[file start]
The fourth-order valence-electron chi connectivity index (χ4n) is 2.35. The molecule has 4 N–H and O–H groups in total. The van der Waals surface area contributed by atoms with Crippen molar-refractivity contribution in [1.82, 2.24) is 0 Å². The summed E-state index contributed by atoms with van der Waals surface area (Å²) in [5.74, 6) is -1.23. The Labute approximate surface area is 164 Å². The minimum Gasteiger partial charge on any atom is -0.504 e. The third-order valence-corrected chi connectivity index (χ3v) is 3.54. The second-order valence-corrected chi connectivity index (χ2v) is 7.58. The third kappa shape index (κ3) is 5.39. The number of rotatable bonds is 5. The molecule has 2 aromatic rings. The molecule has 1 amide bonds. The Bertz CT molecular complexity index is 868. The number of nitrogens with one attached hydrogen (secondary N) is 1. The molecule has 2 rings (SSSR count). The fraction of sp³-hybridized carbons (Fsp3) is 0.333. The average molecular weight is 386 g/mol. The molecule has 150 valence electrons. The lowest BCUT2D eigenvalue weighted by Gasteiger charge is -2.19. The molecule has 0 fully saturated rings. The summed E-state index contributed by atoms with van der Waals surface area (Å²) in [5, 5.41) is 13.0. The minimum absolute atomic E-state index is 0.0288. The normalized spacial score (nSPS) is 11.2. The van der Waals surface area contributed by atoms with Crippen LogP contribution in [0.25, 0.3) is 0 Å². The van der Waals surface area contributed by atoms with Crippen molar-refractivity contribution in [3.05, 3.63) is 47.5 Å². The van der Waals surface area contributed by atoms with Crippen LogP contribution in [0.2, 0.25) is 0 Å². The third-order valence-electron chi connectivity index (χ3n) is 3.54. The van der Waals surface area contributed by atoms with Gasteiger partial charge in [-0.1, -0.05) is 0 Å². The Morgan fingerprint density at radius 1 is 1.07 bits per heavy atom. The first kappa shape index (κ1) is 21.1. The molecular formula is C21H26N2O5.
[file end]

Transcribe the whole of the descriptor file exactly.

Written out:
The fourth-order valence-electron chi connectivity index (χ4n) is 2.35. The molecule has 4 N–H and O–H groups in total. The van der Waals surface area contributed by atoms with Crippen molar-refractivity contribution in [1.82, 2.24) is 0 Å². The summed E-state index contributed by atoms with van der Waals surface area (Å²) in [5.74, 6) is -1.23. The Labute approximate surface area is 164 Å². The minimum Gasteiger partial charge on any atom is -0.504 e. The third-order valence-corrected chi connectivity index (χ3v) is 3.54. The second-order valence-corrected chi connectivity index (χ2v) is 7.58. The third kappa shape index (κ3) is 5.39. The number of rotatable bonds is 5. The molecule has 2 aromatic rings. The molecule has 1 amide bonds. The Bertz CT molecular complexity index is 868. The number of nitrogens with one attached hydrogen (secondary N) is 1. The molecule has 2 rings (SSSR count). The fraction of sp³-hybridized carbons (Fsp3) is 0.333. The average molecular weight is 386 g/mol. The molecule has 150 valence electrons. The lowest BCUT2D eigenvalue weighted by Gasteiger charge is -2.19. The molecule has 0 fully saturated rings. The summed E-state index contributed by atoms with van der Waals surface area (Å²) in [5, 5.41) is 13.0. The minimum absolute atomic E-state index is 0.0288. The normalized spacial score (nSPS) is 11.2. The van der Waals surface area contributed by atoms with Crippen LogP contribution in [0.25, 0.3) is 0 Å². The van der Waals surface area contributed by atoms with Crippen molar-refractivity contribution in [3.05, 3.63) is 47.5 Å². The van der Waals surface area contributed by atoms with Crippen LogP contribution in [0.2, 0.25) is 0 Å². The third-order valence-electron chi connectivity index (χ3n) is 3.54. The van der Waals surface area contributed by atoms with Gasteiger partial charge in [-0.1, -0.05) is 0 Å². The Morgan fingerprint density at radius 1 is 1.07 bits per heavy atom. The first kappa shape index (κ1) is 21.1. The molecular formula is C21H26N2O5.